Talk:Eric Dorman-Smith

From Wikipedia, the free encyclopedia
Jump to navigation Jump to search

WWI Service[edit]

The Ernest Hemingway wiki-article mentions Eric Smith meeting the author in service during WWI. I'm surprised there isn't a word on his serivce in WWI. Was it just omitted or did he not serve? (If so, then the Hemingway article should be amended.)

I have massively expanded the section on WW1 - showing the circumstances in which Chink met Hemingway. Quevedo (talk) 13:20, 4 October 2011 (UTC)

Eric Dorman-Smith was mentioned in Hemmingway's "The Short Happy Life of Francis Macomber" (1936)", but I am not sure how to include that in the biography because the only reference is the book and the account given by Hemmingway. Does it matter or can that be used as a reference?DownUndr (talk) 23:09, 23 December 2007 (UTC)DownUndr


Dorman O'Gowan's later allegiance to Ireland (in the 32 county, republican sense) is well documented and interesting. A purist might object that he held no military rank in the Irish Army, or rank in the IRA, but that he changed allegiance, and that this had military implications, is undoubted. It is a strange fact that no icon for allegiance to the Republic is available on wikipedia. I suspect it reflects a very low key approach to matters military in Ireland, not unusual when you actually have to live in the battleground. There are no grounds, LeithP, for excluding his later allegiance from the info card--Muinchille1 (talk) 21:37, 10 February 2010 (UTC)

I reverted the previous edit, and reverted your recent one, on the grounds that putting Ireland down as his allegiance is tantamount to claiming the IRA represented Ireland during the 1950s, a claim that many people would have an issue with, to say the least. This is obviously more complicated than if he had held rank with a conventional military organisation such as the Irish Army. A possible compromise would be to list Irish Republican Army (1922–1969) as his later allegiance? Leithp 08:11, 11 February 2010 (UTC)
I think that is POV, and that you are crossing the fine and fuzzy line between politics and history, in a place and time where that line is even less clear than anywhere else. DOG himself would have said Ireland, and as allegiance (by its very nature) is subjective we have to go with that. Whether or not the IRA represented Ireland at that time, later or now is not actually relevant. They would have had no doubt that their allegiance was to Ireland, and they are only an organisation, which is not something to which one (and certainly not someone like DOG) would have allegiance. You are also making a clear distinction between 32 county, 26 county, the State and the country. If anyone in Ireland in 1969 was capable of making such a clear distinction in their own minds, their thoughts were in infancy. You would not doubt that those charming people in the British National Party owe their allegiance to Britain (whatever that is), however you would be horrified if I suggested that they represented Britain.--Muinchille1 (talk) 09:05, 11 February 2010 (UTC)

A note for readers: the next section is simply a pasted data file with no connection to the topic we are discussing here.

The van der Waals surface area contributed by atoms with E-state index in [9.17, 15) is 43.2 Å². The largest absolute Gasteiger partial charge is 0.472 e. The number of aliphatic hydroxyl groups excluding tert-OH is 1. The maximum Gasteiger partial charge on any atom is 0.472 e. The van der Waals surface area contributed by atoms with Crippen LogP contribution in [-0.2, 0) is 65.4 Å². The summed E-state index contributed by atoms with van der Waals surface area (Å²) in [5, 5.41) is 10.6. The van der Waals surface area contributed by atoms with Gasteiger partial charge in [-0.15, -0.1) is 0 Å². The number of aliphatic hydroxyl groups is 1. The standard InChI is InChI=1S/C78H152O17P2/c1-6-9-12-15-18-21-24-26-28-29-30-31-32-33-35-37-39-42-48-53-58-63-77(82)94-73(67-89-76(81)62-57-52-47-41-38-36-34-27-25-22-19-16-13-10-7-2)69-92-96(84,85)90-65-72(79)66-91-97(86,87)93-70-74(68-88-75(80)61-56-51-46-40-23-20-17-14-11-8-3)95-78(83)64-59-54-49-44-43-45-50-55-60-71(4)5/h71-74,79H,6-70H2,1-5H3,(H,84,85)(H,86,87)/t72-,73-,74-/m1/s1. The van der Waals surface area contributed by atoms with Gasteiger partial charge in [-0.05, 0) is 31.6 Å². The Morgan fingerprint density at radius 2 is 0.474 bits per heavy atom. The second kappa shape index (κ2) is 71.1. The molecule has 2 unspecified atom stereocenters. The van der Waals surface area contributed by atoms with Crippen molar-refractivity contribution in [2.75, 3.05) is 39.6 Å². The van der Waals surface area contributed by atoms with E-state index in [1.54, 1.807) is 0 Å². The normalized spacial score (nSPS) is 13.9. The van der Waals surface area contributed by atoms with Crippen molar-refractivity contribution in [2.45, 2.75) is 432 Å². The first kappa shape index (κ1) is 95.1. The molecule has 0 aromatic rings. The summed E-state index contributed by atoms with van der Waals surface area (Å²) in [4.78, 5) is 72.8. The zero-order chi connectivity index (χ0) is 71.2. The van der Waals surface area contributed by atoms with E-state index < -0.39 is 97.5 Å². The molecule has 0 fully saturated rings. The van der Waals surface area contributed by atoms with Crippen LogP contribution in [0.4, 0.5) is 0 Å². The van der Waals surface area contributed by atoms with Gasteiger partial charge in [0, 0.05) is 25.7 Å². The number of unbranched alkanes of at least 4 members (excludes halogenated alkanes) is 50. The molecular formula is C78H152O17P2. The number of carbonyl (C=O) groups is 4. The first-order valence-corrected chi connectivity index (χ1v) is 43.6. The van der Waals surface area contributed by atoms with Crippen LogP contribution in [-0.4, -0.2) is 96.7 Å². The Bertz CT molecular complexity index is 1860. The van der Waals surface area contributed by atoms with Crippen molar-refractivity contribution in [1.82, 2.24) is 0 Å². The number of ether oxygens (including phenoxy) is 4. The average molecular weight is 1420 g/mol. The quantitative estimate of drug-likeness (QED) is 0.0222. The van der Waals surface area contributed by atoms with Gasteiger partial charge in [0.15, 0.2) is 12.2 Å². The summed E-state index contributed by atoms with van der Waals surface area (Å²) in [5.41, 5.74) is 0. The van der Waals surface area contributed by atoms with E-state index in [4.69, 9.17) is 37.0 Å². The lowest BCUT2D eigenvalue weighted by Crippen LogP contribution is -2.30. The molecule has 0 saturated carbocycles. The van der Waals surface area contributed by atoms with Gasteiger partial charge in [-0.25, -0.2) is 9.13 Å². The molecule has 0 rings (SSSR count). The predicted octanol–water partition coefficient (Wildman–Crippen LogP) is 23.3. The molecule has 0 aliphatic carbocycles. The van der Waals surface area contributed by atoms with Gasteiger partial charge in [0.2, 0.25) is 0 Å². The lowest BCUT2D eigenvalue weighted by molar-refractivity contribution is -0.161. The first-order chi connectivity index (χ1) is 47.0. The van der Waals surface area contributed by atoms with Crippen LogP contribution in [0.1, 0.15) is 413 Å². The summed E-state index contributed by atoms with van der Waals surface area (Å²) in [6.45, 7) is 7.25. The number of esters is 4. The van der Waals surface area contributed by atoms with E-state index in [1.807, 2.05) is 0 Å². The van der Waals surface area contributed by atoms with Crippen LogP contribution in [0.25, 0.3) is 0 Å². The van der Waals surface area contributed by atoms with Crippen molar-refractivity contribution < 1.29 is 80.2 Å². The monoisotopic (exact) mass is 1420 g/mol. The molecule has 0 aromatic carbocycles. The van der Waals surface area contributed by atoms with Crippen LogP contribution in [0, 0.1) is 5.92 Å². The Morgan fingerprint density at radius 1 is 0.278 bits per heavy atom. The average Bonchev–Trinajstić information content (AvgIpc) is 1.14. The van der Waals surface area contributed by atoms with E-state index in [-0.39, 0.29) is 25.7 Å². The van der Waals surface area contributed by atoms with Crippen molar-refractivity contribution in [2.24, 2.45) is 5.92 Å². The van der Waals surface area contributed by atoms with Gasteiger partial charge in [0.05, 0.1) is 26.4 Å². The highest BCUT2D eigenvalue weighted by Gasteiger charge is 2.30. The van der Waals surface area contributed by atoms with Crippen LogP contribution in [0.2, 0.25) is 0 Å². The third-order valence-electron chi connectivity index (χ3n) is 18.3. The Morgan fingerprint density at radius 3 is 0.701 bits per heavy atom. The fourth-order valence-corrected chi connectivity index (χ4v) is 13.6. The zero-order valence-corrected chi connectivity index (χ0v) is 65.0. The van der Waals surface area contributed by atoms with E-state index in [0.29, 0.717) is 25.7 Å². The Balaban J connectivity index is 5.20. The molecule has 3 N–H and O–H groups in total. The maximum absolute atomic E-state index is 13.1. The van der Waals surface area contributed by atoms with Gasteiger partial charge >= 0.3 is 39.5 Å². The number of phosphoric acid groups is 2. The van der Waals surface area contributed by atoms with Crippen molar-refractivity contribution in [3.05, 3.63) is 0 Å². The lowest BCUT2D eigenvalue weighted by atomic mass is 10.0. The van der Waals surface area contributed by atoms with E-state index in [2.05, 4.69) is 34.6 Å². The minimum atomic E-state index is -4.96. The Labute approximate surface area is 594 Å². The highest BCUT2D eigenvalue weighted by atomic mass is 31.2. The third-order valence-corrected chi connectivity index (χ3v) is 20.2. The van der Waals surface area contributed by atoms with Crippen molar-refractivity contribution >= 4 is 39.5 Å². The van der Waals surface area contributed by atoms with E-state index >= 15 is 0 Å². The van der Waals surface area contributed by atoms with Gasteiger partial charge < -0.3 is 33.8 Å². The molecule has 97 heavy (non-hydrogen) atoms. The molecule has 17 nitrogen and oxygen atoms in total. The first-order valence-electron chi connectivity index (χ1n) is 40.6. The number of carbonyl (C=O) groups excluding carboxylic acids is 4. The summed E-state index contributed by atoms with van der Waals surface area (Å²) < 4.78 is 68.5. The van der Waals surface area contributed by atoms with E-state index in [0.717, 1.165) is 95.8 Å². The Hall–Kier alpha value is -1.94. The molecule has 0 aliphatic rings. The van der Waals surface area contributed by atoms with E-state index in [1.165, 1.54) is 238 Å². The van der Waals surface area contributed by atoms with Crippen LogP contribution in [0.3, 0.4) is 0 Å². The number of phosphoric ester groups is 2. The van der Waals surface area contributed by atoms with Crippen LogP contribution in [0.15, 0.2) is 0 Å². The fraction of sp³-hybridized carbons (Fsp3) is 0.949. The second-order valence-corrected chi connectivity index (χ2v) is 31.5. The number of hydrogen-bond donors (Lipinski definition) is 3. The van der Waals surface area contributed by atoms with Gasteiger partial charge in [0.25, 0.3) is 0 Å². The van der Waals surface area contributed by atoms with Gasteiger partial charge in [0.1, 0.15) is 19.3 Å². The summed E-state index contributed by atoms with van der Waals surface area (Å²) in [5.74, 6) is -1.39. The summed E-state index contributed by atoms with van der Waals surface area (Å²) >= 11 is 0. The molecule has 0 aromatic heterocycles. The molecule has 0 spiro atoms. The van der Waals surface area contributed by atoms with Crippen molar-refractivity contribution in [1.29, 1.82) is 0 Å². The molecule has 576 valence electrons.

I genuinely don't think that listing Ireland as his allegiance is helpful to a casual reader. It implies a clarity that you yourself admit is not there. I had a look through various other biographies of IRA, Tamil Tiger and other groups engaged in armed conflict against a state to see if there is a precedent. Unfortunately, they generally don't use the same biographical template, with the "Allegiance" field, but I did see that Cathal Goulding lists his allegiance as the IRA.
Of course, had the IRA's campaign been successful at the time, there would probably not be an issue with listing the country as their allegiance, in the same way that the Free French are now seen as the legitimate French Army, a view that would have been contended by many French during the Second World War. But that might not be a helpful digression!